A Perfect Life #1
It has always been my firm conviction that some day, on some bright, shining, dream of a day, I shall win a major jackpot in one of the official games of chance. And so, I have ordered my life accordingly and it is my proud boast that I have never rested my head on the pillow of my bed without giving thanks for this extraordinary compact with existence, my guarantee of survival amid the shocks and hazards of daily life.
"The feck is this?" demanded Pierson Day, deputy editor of the Sentinel & Advertiser. He had long taken pride in his facility with words and his ability to stop a wayward employee dead in his or her tracks with an appropriate, delicately turned phrase.
"An experiment," said the writer. "Called 'A Perfect Life'."
"The feck's crap like this doing in my newsroom?" Pierson Day was a large man with a presence to match. He had seen his fair share of life and he radiated the air of authority of a man who expected his orders to be obeyed at all times without question.
"I thought it would be an interesting idea for a celebrity column. Life as seen though the eyes of an eternal optimist who's always on the verge of winning a major amount of cash, such as the national lottery jackpot." The writer had adopted an air of innocent enthusiasm, which was more appropriate for a teenage trainee than an experienced journalist in his early thirties.
"The feck!" Pierson Day let the simple phrase sum up his incredulity.
"Should I take that as a 'not thrilled'?"
"If you're going to come up with ideas for columns like that, you should take it as 'your ass is fired outa here'. The feck!"
Pierson Day walked away from the work-station, shaking his head in mystification. It was his sad experience that creativity is inextricably woven with a strong thread of insanity.
My decision to disconnect from the mainstream of life was taken some twenty years ago, although I did not actually push the destruct button for at least three years afterwards. There is no diary or calendar with a big cross in red or black marking the day of decision tucked away in a drawer or a cupboard somewhere for my eager biographers to find. But I do know that there was a considerable interval between my decision and the action, when it eventually came, because I remember having a Thousand Day Day.
This came during a long count-down to the button-pushing day. I have no memories of the Thousand Day Day itself; I merely remember that there was, indeed, one such day
during the long count-down.
On further reflection, I realize that some evidence of the length of the
count-down survives; somewhere, in a box of oddments, but I know not where. I recall using the descending numbers of my count-down as identifying codes on work so that I would know which of several retained examples was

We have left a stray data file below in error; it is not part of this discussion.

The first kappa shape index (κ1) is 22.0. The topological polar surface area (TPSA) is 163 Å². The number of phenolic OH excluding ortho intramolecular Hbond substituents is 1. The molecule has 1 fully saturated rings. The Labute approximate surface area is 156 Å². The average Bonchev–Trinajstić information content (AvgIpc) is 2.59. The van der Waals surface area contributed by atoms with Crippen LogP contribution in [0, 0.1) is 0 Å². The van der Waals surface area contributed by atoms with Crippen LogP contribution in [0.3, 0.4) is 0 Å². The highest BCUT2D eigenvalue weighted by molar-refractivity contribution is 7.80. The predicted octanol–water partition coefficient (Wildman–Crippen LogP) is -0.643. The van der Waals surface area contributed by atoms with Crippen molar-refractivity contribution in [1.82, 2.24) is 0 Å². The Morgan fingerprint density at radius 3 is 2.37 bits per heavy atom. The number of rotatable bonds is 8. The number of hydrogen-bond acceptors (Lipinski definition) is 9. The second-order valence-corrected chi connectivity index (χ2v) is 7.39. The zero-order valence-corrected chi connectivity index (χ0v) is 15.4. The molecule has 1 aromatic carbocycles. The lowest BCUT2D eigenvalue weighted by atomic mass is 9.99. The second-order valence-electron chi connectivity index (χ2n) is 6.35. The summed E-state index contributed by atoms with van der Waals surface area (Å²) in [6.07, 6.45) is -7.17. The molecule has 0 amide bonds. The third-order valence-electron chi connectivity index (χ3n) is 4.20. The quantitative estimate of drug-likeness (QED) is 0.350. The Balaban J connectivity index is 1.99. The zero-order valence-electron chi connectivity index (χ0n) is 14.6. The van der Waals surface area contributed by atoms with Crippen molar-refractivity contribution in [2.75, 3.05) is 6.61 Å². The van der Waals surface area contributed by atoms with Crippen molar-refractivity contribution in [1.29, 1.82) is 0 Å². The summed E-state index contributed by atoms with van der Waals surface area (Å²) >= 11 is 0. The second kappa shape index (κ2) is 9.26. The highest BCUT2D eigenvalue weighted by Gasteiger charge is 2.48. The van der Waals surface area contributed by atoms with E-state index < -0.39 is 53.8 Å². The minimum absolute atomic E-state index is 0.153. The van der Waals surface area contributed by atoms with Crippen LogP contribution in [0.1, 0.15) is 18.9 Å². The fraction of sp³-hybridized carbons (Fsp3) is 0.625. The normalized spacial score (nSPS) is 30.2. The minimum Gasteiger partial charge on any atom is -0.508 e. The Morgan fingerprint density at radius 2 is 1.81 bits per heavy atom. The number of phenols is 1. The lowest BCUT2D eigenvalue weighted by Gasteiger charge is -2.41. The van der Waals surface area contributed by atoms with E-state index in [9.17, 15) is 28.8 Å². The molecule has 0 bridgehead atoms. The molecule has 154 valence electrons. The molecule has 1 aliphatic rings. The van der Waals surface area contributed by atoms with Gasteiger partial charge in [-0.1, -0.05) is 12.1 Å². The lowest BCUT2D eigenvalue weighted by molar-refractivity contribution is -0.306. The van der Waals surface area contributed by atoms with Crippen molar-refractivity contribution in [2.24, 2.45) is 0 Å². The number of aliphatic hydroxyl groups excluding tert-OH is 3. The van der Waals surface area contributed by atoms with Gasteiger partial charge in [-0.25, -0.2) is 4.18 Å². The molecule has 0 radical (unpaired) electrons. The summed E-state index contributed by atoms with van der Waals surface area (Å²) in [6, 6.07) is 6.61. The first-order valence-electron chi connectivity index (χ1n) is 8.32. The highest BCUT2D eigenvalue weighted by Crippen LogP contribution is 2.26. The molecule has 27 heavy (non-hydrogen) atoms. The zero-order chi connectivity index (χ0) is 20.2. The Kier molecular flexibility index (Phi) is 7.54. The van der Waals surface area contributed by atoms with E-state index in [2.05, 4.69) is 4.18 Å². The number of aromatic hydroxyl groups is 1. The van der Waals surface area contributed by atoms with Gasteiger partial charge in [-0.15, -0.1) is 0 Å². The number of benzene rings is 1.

the latest version. The long interval between decision and action is illustrated by the existence of a Thousand Day Day. Given that an average year contains 365 days, one thousand days is just about three months short of three years.
The writer saved and closed his file with practised slickness. The epithet was directed at some other unfortunate but the writer knew better than to push his luck too far.
When the literary critic had vented his spleen and moved on to terrify another of his charges, the writer restored his epic and continued to add to it. Everyone else moused around the screen, clicking appropriate buttons, when they wanted to switch to another document. The writer had taken the trouble to find out how to do it using the keyboard alone so that a distant supervisor would never know when he was working on an unofficial file. Having a few sneaky tricks up his sleeve, he felt, was an essential survival tactic.
From that point on, I have moved from one form of potential bounty to another. First came the football pools and then the national lottery. And always, I have lived with the dream. No matter how bad things get, I know that I am always seven days, or less, from high-level solvency.
Luckily, I have never sunk to the point where I needed my big win but during past turbulent times, I always knew that I could rely on it coming to my rescue if I ever really needed it.
"The feck!" The call was muted, however, and distant. Yet another member of the newsroom team had displeased Pierson Day, the Sentinel & Advertiser's own version of the school bully.
The writer closed his epic again and plunged back into his assigned work.
When a Feck-Storm next broke over his head, it was provoked by a detail of his work that was a matter of taste; for which Pierson Day was not known; rather than a complaint about unsound judgement. As ever, the writer let the tide of wrath wash over him, remove the odd few molecules of esteem but leave him largely unchanged and unrepentant.